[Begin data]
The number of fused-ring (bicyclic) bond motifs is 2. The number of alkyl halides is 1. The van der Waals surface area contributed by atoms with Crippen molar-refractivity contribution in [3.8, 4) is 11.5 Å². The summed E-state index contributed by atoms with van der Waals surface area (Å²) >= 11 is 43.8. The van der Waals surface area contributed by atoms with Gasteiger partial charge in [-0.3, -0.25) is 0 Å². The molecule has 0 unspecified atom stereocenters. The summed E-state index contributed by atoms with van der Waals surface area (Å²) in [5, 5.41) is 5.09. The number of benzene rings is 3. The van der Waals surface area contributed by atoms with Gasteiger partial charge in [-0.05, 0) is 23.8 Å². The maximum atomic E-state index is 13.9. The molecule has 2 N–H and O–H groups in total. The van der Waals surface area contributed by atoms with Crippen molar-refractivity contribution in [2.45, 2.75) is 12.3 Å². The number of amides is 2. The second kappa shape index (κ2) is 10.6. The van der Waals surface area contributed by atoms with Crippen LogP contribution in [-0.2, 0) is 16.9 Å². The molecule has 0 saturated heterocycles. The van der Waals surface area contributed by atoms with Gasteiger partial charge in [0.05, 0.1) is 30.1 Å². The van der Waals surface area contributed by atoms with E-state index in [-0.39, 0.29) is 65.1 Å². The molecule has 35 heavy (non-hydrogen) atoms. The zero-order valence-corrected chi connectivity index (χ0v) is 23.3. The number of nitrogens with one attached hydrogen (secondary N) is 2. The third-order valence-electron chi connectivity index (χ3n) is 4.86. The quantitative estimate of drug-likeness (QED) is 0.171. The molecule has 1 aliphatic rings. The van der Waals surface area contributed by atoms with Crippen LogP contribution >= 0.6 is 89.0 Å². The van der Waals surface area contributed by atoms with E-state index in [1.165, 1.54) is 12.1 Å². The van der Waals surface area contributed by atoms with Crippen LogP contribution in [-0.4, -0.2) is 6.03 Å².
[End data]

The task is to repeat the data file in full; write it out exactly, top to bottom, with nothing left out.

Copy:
The number of fused-ring (bicyclic) bond motifs is 2. The number of alkyl halides is 1. The van der Waals surface area contributed by atoms with Crippen molar-refractivity contribution in [3.8, 4) is 11.5 Å². The summed E-state index contributed by atoms with van der Waals surface area (Å²) >= 11 is 43.8. The van der Waals surface area contributed by atoms with Gasteiger partial charge in [-0.3, -0.25) is 0 Å². The molecule has 0 unspecified atom stereocenters. The summed E-state index contributed by atoms with van der Waals surface area (Å²) in [5, 5.41) is 5.09. The number of benzene rings is 3. The van der Waals surface area contributed by atoms with Gasteiger partial charge in [-0.05, 0) is 23.8 Å². The maximum atomic E-state index is 13.9. The molecule has 2 N–H and O–H groups in total. The van der Waals surface area contributed by atoms with Crippen molar-refractivity contribution in [2.45, 2.75) is 12.3 Å². The number of amides is 2. The second kappa shape index (κ2) is 10.6. The van der Waals surface area contributed by atoms with Crippen LogP contribution in [-0.2, 0) is 16.9 Å². The molecule has 0 saturated heterocycles. The van der Waals surface area contributed by atoms with Gasteiger partial charge in [0.05, 0.1) is 30.1 Å². The van der Waals surface area contributed by atoms with E-state index in [-0.39, 0.29) is 65.1 Å². The molecule has 35 heavy (non-hydrogen) atoms. The zero-order valence-corrected chi connectivity index (χ0v) is 23.3. The number of nitrogens with one attached hydrogen (secondary N) is 2. The third-order valence-electron chi connectivity index (χ3n) is 4.86. The quantitative estimate of drug-likeness (QED) is 0.171. The molecule has 1 aliphatic rings. The van der Waals surface area contributed by atoms with Crippen LogP contribution >= 0.6 is 89.0 Å². The van der Waals surface area contributed by atoms with E-state index in [1.165, 1.54) is 12.1 Å². The van der Waals surface area contributed by atoms with Crippen LogP contribution in [-0.4, -0.2) is 6.03 Å².